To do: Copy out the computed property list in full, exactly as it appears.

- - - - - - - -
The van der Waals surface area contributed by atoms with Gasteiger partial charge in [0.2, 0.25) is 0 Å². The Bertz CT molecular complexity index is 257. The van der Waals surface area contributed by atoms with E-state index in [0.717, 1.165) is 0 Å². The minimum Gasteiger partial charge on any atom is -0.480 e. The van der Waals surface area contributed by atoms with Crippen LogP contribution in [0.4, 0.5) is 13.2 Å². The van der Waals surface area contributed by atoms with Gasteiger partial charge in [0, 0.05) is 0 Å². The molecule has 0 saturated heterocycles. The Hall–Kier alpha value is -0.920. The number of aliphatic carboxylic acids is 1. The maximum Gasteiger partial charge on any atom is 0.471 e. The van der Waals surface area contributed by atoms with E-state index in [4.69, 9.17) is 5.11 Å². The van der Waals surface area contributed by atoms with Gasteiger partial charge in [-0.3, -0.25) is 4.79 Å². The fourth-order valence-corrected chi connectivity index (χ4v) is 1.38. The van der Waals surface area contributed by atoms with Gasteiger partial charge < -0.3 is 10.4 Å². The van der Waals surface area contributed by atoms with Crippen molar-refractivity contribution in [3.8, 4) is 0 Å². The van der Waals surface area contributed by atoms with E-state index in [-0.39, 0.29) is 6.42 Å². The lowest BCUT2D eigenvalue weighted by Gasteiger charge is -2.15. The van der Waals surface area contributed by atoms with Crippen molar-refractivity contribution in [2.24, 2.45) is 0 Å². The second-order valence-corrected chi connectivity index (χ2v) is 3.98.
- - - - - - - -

The van der Waals surface area contributed by atoms with Gasteiger partial charge in [0.2, 0.25) is 0 Å². The Bertz CT molecular complexity index is 257. The van der Waals surface area contributed by atoms with E-state index in [0.717, 1.165) is 0 Å². The minimum Gasteiger partial charge on any atom is -0.480 e. The van der Waals surface area contributed by atoms with Crippen LogP contribution in [0.4, 0.5) is 13.2 Å². The van der Waals surface area contributed by atoms with Gasteiger partial charge in [0, 0.05) is 0 Å². The molecule has 0 saturated heterocycles. The Hall–Kier alpha value is -0.920. The number of aliphatic carboxylic acids is 1. The maximum Gasteiger partial charge on any atom is 0.471 e. The van der Waals surface area contributed by atoms with E-state index in [4.69, 9.17) is 5.11 Å². The van der Waals surface area contributed by atoms with Gasteiger partial charge in [-0.3, -0.25) is 4.79 Å². The fourth-order valence-corrected chi connectivity index (χ4v) is 1.38. The van der Waals surface area contributed by atoms with Gasteiger partial charge < -0.3 is 10.4 Å². The van der Waals surface area contributed by atoms with Crippen molar-refractivity contribution in [3.8, 4) is 0 Å². The van der Waals surface area contributed by atoms with E-state index in [-0.39, 0.29) is 6.42 Å². The lowest BCUT2D eigenvalue weighted by Gasteiger charge is -2.15. The van der Waals surface area contributed by atoms with Crippen molar-refractivity contribution in [2.24, 2.45) is 0 Å². The second-order valence-corrected chi connectivity index (χ2v) is 3.98.